Meet five women who are making a difference in Memphis.
(page 4 of 6)
University of Memphis
Once a timid teenager, she's now a fearless college journalist, whose passion for the truth can't be shaken. Despite pressure from higher-ups, she stands her ground.
No” isn’t an acceptable answer for firebrand Daily Helmsman editor-in-chief Chelsea Boozer.
The University of Memphis senior will get the story no matter what obstacles are put in her way. Deny her public records, and she’ll recite the law. Refuse to offer comment, and she’ll be sure to let her readers know. Try to hide the truth, and she will sniff it out.
“Nobody can take her courage away as far as I’ve seen,” says Helmsman faculty advisor Candy Justice.
Throughout her college career as an award-winning student journalist, Boozer has faced challenges from University of Memphis administrators and Student Government Association (SGA) leaders who were none too happy about her stories exposing free tuition benefits for SGA members and a football program that loses money every year.
University officials often give Boozer a hard time when she’s attempting to view open records. She even had two police reports (which she and her journalism professors believe contained false accusations) filed against her as she and another reporter attempted to gather news about campus rapes last fall.
“I’m not intimidated. If I know I’m standing up for something that’s right, I don’t have anything to worry about,” Boozer says.
Student Press Law Center director Frank LoMonte has described Boozer as “Mike Wallace with molasses syrup, disarming, but deadly.”
This summer, as Boozer was preparing to begin her last semester at the U of M, the Helmsman’s funding was slashed by 25 percent. Boozer and Justice alleged the cuts were a First Amendment violation as SGA members retaliated against the Helmsman staff for choosing to cover hard news over fluff pieces about SGA events. A university investigation found that claim to be true, and the Helmsman’s funding was fully restored in late August.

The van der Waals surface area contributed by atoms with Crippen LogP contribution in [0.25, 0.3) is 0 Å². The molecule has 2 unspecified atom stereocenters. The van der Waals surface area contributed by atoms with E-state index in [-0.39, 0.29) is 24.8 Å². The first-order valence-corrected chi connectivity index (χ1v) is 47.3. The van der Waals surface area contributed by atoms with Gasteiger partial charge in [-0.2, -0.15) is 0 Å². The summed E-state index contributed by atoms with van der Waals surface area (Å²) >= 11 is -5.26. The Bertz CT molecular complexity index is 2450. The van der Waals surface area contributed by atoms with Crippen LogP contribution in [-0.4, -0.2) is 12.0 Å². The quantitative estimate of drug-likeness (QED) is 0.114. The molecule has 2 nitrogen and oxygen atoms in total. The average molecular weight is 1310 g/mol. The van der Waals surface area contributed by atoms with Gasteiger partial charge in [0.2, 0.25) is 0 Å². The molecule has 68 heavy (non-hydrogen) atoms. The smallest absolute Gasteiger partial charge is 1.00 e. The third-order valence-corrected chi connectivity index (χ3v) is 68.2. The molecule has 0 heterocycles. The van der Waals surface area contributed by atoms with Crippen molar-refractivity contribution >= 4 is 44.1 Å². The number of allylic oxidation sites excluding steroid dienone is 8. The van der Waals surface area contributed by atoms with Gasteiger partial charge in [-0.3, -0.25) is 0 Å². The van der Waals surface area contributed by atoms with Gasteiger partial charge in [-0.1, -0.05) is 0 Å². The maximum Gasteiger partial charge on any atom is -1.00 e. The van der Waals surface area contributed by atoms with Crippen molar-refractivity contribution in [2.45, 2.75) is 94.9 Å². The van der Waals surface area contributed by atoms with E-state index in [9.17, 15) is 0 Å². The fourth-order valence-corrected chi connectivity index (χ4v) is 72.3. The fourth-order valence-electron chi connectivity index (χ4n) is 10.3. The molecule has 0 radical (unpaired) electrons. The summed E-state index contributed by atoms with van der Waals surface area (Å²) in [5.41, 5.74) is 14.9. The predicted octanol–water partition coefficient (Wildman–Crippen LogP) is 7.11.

Boozer boasts a 3.8 GPA, and she’s garnered numerous awards for her writing, including the 2012 College Journalist of the Year award at the Southeast Journalism Conference and a first-place Investigative Reporters and Editors (IRE) Award for her series on SGA members receiving free tuition.
“They have one student category, so I was there with people from The New York Times and CNN,” Boozer says, calling that award her proudest accomplishment.
It’s hard to believe that Boozer was once painfully shy. When she was in her teens, she wouldn’t even go to the gas station in her hometown of Marion, Arkansas, without her older sister by her side.
“When I first started in journalism in junior high, I was so nervous,” Boozer says. “But I had to go out and talk to people, and I was president of other clubs. Eventually I became more sociable. I think journalism brought me out of my shell.”
Boozer was drawn to journalism through her dreams of being a writer. When she was in the seventh grade, her honors literature teacher actually accused her of plagiarism when she turned in an exceptionally well-written short story. Boozer’s mother was called to the school to confirm that her daughter had indeed written the piece. “That was encouraging,” she says. “That’s when I realized I could write well, so I ended up taking a journalism class because it was a writing class.”
Although Boozer still loves the craft of writing, it was the allure of the Fourth Estate’s watchdog role that kept her interested. After graduation this fall, the self-professed “news nerd” hopes to land a job at a daily newspaper. She recently finished an internship at Scripps Howard News Service, Washington Bureau.
“I’m passionate about the service that journalism provides,” Boozer says. “As a journalist, you get to uncover things that may not be going right. Or perhaps your work can persuade a policy change. You get to tell people things they want to know when they may not have the means or be brave enough to find the information out for themselves. Your job is to be the voice for them.”
— Bianca Phillips